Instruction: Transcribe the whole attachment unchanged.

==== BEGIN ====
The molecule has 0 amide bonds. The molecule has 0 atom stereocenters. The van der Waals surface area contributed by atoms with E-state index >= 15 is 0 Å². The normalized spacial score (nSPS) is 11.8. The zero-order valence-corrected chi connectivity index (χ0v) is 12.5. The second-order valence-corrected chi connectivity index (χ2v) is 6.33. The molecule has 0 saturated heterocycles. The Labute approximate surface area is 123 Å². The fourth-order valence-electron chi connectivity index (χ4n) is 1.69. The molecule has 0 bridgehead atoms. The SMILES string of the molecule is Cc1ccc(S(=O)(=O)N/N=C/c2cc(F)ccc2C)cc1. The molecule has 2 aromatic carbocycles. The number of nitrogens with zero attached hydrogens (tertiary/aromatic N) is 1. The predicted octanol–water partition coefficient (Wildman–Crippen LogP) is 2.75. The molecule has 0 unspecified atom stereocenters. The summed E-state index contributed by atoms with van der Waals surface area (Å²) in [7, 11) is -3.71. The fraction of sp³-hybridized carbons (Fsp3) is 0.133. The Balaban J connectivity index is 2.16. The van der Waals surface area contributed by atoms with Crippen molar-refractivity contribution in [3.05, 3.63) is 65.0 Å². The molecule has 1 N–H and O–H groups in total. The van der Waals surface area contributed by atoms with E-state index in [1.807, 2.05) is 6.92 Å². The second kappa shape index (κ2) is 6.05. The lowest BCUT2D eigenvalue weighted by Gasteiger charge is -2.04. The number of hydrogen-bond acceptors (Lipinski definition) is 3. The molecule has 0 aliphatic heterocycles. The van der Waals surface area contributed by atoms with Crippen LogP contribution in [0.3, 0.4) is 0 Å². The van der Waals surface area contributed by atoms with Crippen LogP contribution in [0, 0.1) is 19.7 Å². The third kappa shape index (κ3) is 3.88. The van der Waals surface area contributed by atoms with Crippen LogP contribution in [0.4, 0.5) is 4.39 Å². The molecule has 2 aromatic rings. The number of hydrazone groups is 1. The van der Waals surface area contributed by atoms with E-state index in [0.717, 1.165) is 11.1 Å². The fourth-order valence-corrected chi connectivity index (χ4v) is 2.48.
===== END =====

The molecule has 0 amide bonds. The molecule has 0 atom stereocenters. The van der Waals surface area contributed by atoms with E-state index >= 15 is 0 Å². The normalized spacial score (nSPS) is 11.8. The zero-order valence-corrected chi connectivity index (χ0v) is 12.5. The second-order valence-corrected chi connectivity index (χ2v) is 6.33. The molecule has 0 saturated heterocycles. The Labute approximate surface area is 123 Å². The fourth-order valence-electron chi connectivity index (χ4n) is 1.69. The molecule has 0 bridgehead atoms. The SMILES string of the molecule is Cc1ccc(S(=O)(=O)N/N=C/c2cc(F)ccc2C)cc1. The molecule has 2 aromatic carbocycles. The number of nitrogens with zero attached hydrogens (tertiary/aromatic N) is 1. The predicted octanol–water partition coefficient (Wildman–Crippen LogP) is 2.75. The molecule has 0 unspecified atom stereocenters. The summed E-state index contributed by atoms with van der Waals surface area (Å²) in [7, 11) is -3.71. The fraction of sp³-hybridized carbons (Fsp3) is 0.133. The Balaban J connectivity index is 2.16. The van der Waals surface area contributed by atoms with Crippen molar-refractivity contribution in [3.05, 3.63) is 65.0 Å². The molecule has 1 N–H and O–H groups in total. The van der Waals surface area contributed by atoms with E-state index in [1.807, 2.05) is 6.92 Å². The second kappa shape index (κ2) is 6.05. The lowest BCUT2D eigenvalue weighted by Gasteiger charge is -2.04. The number of hydrogen-bond acceptors (Lipinski definition) is 3. The molecule has 0 aliphatic heterocycles. The van der Waals surface area contributed by atoms with Crippen LogP contribution in [0.3, 0.4) is 0 Å². The van der Waals surface area contributed by atoms with Crippen LogP contribution in [0, 0.1) is 19.7 Å². The third kappa shape index (κ3) is 3.88. The van der Waals surface area contributed by atoms with Crippen LogP contribution in [0.4, 0.5) is 4.39 Å². The molecule has 2 aromatic rings. The number of hydrazone groups is 1. The van der Waals surface area contributed by atoms with E-state index in [0.717, 1.165) is 11.1 Å². The fourth-order valence-corrected chi connectivity index (χ4v) is 2.48.